12. Durkheim, E. (1953). Sociology and philosophy. Glencoe: Free Press of Glencoe.Google Scholar
  13. Elster, J. (1985). Making sense of Marx. Cambridge: Cambridge University Press.Google Scholar
  14. Foucault, M. (1978). Discipline and punish (A. Sheridan, Trans.). New York: Pantheon.Google Scholar
  15. Friedman, M. (1953). Essays in positive economics. Chicago: Chicago University Press.Google Scholar
  16. Ginsberg, M. (1957). Essays in sociology and social philosophy. In M. Ginsberg (Ed.), On the diversity of morals (Vol. 1). New York: Macmillan.Google Scholar
  17. Gramsci, A. (1971). Selections from Prison notebooks, Ed. & Trans. Q. Hoare & G. N. Smith. New York: International Publishers.Google Scholar
  18. Gurvitch, G. (1942). The sociology of law. New York: The Philosophical Library and Alliance Book Corporation.Google Scholar
  19. Hayek, F. A. (1948). The facts of the social sciences. In F. A. Hayek (Ed.), Individualism and economic order. Chicago: Chicago University Press.Google Scholar
  20. Hayek, F. A. (1952). Scientism and the study of society. In F. A. Hayek (Ed.), The counter-revolution of science: Studies in the abuse of reason. New York: Free Press.Google Scholar
  21. Hayek, F. A. (1986). The road to serfdom. London: Ark.Google Scholar
  22. Herrera, R. (2006). The neoliberal ‘Rebirth’ of development economics. Analytical Monthly Review, 4, 37–49.Google Scholar
  23. Hobbes, T. ([1651]1968). Leviathan, C. B. Macpherson (Ed.). Harmondsworth: Penguin.Google Scholar
  24. Homans, G. C. (1967). The nature of social science. New York: Harcourt.Google Scholar
  25. James, S. (1984). The content of social explanation. Cambridge: Cambridge University Press.Google Scholar
  26. Jevons, W. S. (1888). The theory of political economy. New York: Macmillan.Google Scholar
  27. Kant, I. ([1781] 1965). Critique pure reason (N. K. Smith, Trans.). New York: St. Martin’s Press.Google Scholar
  28. Keynes, J. M. ([1936] 2009). The general theory of employment, interest and money. New York: Classic Books America.Google Scholar
  29. Lehmann, J. M. (1993). Deconstructing Durkheim: A post post-structuralist critique. London/New York: Routledge.Google Scholar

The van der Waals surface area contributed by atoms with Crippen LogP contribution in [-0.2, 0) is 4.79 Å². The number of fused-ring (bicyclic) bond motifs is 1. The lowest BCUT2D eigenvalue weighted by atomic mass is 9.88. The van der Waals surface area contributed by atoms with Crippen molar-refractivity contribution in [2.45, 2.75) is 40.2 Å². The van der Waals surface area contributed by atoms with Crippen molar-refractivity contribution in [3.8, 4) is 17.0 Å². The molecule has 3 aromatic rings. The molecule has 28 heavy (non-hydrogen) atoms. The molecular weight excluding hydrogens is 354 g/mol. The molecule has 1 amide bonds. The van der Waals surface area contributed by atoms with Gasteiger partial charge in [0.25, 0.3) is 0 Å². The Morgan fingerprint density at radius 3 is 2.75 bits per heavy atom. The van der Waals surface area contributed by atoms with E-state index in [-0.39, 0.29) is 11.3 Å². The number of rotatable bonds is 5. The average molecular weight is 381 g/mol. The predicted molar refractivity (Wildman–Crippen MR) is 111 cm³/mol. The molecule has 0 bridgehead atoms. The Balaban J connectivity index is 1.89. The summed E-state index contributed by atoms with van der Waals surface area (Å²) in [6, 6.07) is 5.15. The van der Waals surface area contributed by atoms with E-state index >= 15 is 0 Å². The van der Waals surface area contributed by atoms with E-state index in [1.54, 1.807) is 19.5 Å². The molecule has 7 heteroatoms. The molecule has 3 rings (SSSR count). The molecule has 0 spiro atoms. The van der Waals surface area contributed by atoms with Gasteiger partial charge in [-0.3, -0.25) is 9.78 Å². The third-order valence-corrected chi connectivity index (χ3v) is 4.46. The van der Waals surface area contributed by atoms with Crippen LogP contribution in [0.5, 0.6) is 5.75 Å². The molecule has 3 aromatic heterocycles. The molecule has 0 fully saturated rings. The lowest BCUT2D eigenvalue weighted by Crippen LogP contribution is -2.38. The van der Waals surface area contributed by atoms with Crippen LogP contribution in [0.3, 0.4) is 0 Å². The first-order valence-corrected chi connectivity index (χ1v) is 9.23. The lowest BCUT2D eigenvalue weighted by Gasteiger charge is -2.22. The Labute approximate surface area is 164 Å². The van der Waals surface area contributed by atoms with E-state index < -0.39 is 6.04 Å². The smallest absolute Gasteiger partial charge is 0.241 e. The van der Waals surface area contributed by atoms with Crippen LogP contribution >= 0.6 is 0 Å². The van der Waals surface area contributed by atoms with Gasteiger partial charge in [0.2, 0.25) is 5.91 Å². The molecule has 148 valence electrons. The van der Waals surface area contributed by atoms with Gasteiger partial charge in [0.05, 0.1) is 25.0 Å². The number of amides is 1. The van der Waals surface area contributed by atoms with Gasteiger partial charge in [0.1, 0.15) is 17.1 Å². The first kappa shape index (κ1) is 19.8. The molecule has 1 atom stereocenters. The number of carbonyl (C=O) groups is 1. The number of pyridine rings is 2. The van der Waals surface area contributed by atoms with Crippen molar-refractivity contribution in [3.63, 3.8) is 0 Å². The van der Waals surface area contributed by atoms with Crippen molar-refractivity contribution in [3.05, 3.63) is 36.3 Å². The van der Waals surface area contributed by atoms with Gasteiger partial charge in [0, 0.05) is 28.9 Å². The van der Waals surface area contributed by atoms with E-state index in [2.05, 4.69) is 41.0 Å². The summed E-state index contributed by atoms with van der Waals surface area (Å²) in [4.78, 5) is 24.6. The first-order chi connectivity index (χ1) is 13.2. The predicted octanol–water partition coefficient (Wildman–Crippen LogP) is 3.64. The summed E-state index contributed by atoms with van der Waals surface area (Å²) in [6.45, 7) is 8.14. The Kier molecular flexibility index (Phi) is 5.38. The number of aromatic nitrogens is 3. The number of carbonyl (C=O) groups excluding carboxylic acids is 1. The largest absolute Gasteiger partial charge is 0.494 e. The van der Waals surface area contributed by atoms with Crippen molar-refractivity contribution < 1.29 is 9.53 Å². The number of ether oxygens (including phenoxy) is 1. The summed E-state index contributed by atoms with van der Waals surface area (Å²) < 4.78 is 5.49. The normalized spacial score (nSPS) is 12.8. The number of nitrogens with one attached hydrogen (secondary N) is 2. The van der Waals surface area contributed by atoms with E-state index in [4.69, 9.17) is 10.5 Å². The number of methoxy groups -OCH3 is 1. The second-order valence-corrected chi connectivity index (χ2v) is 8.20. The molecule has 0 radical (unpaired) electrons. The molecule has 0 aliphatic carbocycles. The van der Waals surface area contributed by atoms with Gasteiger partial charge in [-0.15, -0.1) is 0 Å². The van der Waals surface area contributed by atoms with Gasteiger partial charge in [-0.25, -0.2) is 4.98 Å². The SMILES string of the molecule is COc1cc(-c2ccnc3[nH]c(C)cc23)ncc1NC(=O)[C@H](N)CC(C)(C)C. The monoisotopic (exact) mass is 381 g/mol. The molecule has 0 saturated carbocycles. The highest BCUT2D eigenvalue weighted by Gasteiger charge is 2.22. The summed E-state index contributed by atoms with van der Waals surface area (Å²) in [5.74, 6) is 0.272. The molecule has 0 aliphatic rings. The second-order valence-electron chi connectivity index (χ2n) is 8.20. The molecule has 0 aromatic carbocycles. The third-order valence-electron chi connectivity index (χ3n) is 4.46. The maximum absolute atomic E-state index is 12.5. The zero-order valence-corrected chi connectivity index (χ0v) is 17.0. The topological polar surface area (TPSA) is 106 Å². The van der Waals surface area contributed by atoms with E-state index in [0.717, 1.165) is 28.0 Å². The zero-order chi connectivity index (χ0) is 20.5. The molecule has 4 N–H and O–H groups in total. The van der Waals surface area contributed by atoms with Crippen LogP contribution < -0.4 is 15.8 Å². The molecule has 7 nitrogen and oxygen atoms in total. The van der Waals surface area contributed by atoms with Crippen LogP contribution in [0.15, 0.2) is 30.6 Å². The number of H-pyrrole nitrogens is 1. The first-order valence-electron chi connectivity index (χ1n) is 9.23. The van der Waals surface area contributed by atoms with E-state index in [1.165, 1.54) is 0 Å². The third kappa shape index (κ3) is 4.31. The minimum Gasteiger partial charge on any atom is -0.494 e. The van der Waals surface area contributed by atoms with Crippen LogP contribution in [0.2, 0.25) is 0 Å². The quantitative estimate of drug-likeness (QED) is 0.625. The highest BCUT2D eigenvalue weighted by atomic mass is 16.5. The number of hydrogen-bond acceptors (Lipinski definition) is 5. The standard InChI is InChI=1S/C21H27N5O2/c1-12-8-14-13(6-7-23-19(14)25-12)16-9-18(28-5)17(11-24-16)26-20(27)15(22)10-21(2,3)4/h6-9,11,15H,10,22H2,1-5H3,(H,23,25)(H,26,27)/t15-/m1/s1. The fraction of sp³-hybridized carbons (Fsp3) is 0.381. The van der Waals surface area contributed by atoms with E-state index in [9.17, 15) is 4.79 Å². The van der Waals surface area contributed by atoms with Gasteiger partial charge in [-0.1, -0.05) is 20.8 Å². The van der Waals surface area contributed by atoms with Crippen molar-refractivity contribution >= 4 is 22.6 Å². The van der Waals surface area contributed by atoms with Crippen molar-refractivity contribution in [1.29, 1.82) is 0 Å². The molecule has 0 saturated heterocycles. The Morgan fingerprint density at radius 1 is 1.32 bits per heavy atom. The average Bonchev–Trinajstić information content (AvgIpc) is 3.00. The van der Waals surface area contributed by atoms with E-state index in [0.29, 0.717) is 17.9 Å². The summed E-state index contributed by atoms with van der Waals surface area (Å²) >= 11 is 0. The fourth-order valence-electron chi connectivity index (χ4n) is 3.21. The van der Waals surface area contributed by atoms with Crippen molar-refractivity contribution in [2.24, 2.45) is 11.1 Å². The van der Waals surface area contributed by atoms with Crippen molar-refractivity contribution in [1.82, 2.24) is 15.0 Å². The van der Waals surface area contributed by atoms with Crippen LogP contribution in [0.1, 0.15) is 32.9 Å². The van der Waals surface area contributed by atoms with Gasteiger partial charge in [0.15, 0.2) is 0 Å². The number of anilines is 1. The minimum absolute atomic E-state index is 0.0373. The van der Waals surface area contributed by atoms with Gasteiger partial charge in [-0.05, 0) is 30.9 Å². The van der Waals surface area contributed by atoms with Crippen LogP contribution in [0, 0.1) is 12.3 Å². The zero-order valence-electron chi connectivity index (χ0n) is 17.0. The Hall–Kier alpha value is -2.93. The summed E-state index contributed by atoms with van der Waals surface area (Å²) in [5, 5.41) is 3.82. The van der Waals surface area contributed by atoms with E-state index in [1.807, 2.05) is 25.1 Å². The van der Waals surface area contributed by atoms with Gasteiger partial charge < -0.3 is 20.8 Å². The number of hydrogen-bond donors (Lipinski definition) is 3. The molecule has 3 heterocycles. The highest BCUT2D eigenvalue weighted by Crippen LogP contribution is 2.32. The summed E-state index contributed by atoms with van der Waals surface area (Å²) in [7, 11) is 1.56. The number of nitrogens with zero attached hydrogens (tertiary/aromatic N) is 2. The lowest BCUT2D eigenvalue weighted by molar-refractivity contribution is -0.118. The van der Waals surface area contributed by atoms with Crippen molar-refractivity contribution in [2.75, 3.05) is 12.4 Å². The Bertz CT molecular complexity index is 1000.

30. Lukes, S. (1968). Methodological individualism reconsidered. British Journal of Sociology, 19, 119–129.CrossRefGoogle Scholar
  31. Lukes, S. (1973). Individualism. Oxford: Oxford University Press.Google Scholar
  32. Marx, K. (1930). Capital (Eden & C. Paul, Trans., Vol. 2). New York: E.P. Dutton.Google Scholar
  33. Marx, K. (1975). “Notes on A Wagner,” in Karl Marx: Texts on method, Ed. & Trans. by T. Carver. New York: International Publishers.Google Scholar
  34. Marx, K. (1977a). Grundrisse. In D. McLellan (Ed.), Karl Marx: Selected writings. Oxford: Oxford University Press.Google Scholar
  35. Marx, K. ([1843] 1977b). The German ideology. In D. McLellan (Ed.), Karl Marx: Selected writings. Oxford: Oxford University Press.Google Scholar
  36. Meikle, S. (1985). The essentialism in the thought of Karl Marx. London: Duckworth.Google Scholar
  37. Menger, C. ([1883]1985). Investigation into the method of the social sciences with special reference to economics (J. N. Francis, Trans.). New York/London: New York University Press.Google Scholar
  38. Mill, J. S. (1872). A system of logic (Vol. 2). London: Parker.Google Scholar
  39. Miller, R. W. (1978). Methodological individualism and social explanation. Philosophy of Science, 45, 387–414.CrossRefGoogle Scholar
  40. Mises, L. (1978). The ultimate foundation of economic science. Kansas City: Sheed Andrews and McMeel.Google Scholar